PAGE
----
"It happened to me." Watch Ama's story of child marriage | ActionAid UK

Philippa Dillon

Communications team

Ama was abducted for child marriage on her way home from school when she was 14, in the Upper West region of Ghana. Based on her personal account, we’ve created an animation to tell her story. Watch the film and read more below to find out how ActionAid helps girls like Ama be girls, not wives.

Child marriage subjects girls to rape and abuse for the rest of their lives. It is a violation of girls’ rights, and denies them their childhood, the chance to go to school and to choose their own life.

Though Ama was only held captive for one day before being released, her experience of being abducted was terrifying. “I was really scared,” she says, “and so worried about my future because my mother and my other sisters had got married at an early age and they suffered a lot.”

Ama

15 million girls around the world are forced to marry each year. ​Ama very nearly became one of them, but thanks to the long-term work of ActionAid in her community, her father knew what to do to get his daughter back.

After just one night in captivity, Ama was rescued by her father and local ActionAid worker, Abiba.

How ActionAid’s work helped save Ama from child marriage

Abiba co-ordinates 57 COMBAT Squads in the region. COMBAT Squads (Community Based Anti-Violence Teams) talk to communities about girls’ rights, report cases of child marriage to the police, physically rescue girls, and bring perpetrators to justice.

Each village has a COMBAT team made up of around ten members who represent a cross section of the community, and are trained by ActionAid and the police.

Abiba

In the last five years, Abiba’s COMBAT squads have helped return over 160 girls to their families. This is why Abiba’s reputation alone was enough to negotiate Ama’s quick release.

Ama explains: “My father said to the men – ‘If you will not release my daughter I will go to ActionAid, who will challenge you.’ I knew then that I would be free.”

“The men thought my father was telling lies. But he took his motorbike and went to get Abiba straight away.

As soon as the men saw Abiba they knew that if they did not let me go there would be consequences. So they opened the door and my father scooped me up and brought me home.”

Ama with her family

Back to school

“I am so thankful to ActionAid for helping me escape,” Ama says. “If it was not for my father and ActionAid I wouldn’t have even gone back to school.”

When girls’ education is cut short, they lose the chance to learn the skills they need to determine their own future.

Girls who have little or no education are up to six times more likely to be married as children than girls who have secondary schooling.

School girls, Ghana

Having never been to school himself, Ama’s father is supportive of her education. Ama says: “He has seen girls who have been educated and where they are now. Some are earning a salary.”

Ama’s father was also influenced by plays about the damaging effects of forced marriage put on by the local ActionAid girls’ club. “I know he embraced the message from those plays,” Ama says, “and that’s why he rushed to release me.”

Rebuilding confidence with the girls’ club

With the help of her school’s girls’ club, Ama is rebuilding her confidence. The clubs, supported by ActionAid, are run by teachers like Rashida (below), and help girls to understand and stand up for their rights.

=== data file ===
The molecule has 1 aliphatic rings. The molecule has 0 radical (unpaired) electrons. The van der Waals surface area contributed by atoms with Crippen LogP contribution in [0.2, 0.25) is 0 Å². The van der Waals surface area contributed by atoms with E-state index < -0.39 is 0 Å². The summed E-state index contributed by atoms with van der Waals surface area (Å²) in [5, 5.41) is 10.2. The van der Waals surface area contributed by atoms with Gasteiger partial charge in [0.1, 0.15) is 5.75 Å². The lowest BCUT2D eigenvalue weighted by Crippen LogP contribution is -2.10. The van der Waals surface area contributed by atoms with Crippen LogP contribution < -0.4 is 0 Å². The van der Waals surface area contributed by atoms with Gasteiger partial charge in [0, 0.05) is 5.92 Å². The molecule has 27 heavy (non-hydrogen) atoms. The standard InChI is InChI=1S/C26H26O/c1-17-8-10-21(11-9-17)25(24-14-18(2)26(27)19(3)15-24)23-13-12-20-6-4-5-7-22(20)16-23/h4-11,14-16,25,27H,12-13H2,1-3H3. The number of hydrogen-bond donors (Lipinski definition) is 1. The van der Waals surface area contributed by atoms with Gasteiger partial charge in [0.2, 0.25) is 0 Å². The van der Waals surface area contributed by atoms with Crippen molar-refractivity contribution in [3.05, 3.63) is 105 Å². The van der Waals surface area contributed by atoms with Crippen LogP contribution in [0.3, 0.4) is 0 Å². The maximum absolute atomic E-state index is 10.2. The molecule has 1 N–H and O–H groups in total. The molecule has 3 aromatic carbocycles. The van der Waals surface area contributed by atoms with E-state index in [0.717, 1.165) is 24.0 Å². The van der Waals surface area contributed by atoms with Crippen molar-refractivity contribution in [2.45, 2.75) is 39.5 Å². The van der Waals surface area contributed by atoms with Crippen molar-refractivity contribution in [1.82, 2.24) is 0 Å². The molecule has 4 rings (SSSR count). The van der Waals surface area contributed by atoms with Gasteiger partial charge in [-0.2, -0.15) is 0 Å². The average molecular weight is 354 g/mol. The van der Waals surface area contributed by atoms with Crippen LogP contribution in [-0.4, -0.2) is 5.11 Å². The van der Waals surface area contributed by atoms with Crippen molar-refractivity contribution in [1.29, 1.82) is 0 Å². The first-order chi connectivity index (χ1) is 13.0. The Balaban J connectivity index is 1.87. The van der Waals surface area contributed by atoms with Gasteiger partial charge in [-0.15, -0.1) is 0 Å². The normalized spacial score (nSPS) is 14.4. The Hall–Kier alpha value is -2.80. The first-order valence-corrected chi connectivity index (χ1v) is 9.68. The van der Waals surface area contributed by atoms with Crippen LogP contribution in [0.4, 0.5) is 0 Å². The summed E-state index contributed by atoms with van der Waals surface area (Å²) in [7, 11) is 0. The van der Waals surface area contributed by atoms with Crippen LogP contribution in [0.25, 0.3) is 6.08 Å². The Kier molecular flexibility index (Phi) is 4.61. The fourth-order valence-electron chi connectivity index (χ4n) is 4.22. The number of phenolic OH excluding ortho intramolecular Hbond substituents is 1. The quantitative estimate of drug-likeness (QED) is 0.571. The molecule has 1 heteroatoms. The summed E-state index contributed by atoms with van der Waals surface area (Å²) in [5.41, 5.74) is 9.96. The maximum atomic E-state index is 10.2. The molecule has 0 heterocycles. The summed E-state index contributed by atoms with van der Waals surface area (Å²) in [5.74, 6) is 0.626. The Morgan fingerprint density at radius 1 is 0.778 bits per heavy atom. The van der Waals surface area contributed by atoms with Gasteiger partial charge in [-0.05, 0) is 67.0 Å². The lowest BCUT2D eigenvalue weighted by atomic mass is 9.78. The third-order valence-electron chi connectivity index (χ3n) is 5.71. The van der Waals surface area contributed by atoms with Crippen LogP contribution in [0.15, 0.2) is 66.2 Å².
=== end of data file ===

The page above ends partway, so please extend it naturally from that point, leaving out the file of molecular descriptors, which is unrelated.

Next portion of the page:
Rashida was abducted aged 13, but managed to escape, finish her education and remarry someone of her own choosing when she was 24. 

Everybody calls us ‘ActionAid girls’ and they know not to mess with us!

Women like Rashida act as role models to the girls, showing them what is possible if they finish school.

Ama and Rashida

Ama says: “I am not afraid of being abducted again because everyone knows that I belong to the ActionAid girl’s club. Everybody calls us ‘ActionAid girls’ and they know not to mess with us!”

Ama believes that the majority of girls in her school are scared to speak out: “I worry about my younger sister. She is more shy than me and could easily be a target for men. I’d like her to be more active in girls’ club the way I am.”

“I have seen a lot of attitudes change”

Inspired by Abiba, Ama wants to be a women’s rights worker when she grows up. Abiba has personally helped save more than 50 girls abducted for marriage between 2013 and 2017.

Through formal letters or confronting perpetrators directly, and threatening to involve the authorities, Abiba and her COMBAT teams have successfully secured their release.

Ama and Abiba, child marriage in Ghana

Abiba’s work also focuses on transforming mindsets. “We have met with young girls and boys, Chiefs, opinion leaders, and various community and religious groups,” Abiba explains.

“Once they understand it’s a bad practice, they agree they’ll do certain things to end it. I have seen a lot of attitudes change.”

The most satisfying part of Abiba’s job is when people start to take action themselves. “They say, ‘A girl from this area was taken and I was able to work with the parents to bring the child back.’ That really makes me feel so happy.”

Ending child marriage, changing lives

Thanks to the work of women like Abiba, fewer girls are being married off, but as populations grow around the world, hundreds of millions of girls will continue to be at risk.

A monthly donation from you could help us reach more people to change attitudes to child marriage. Please give today to ensure girls like Ama can avoid abduction, remain in school, and can choose their own futures.

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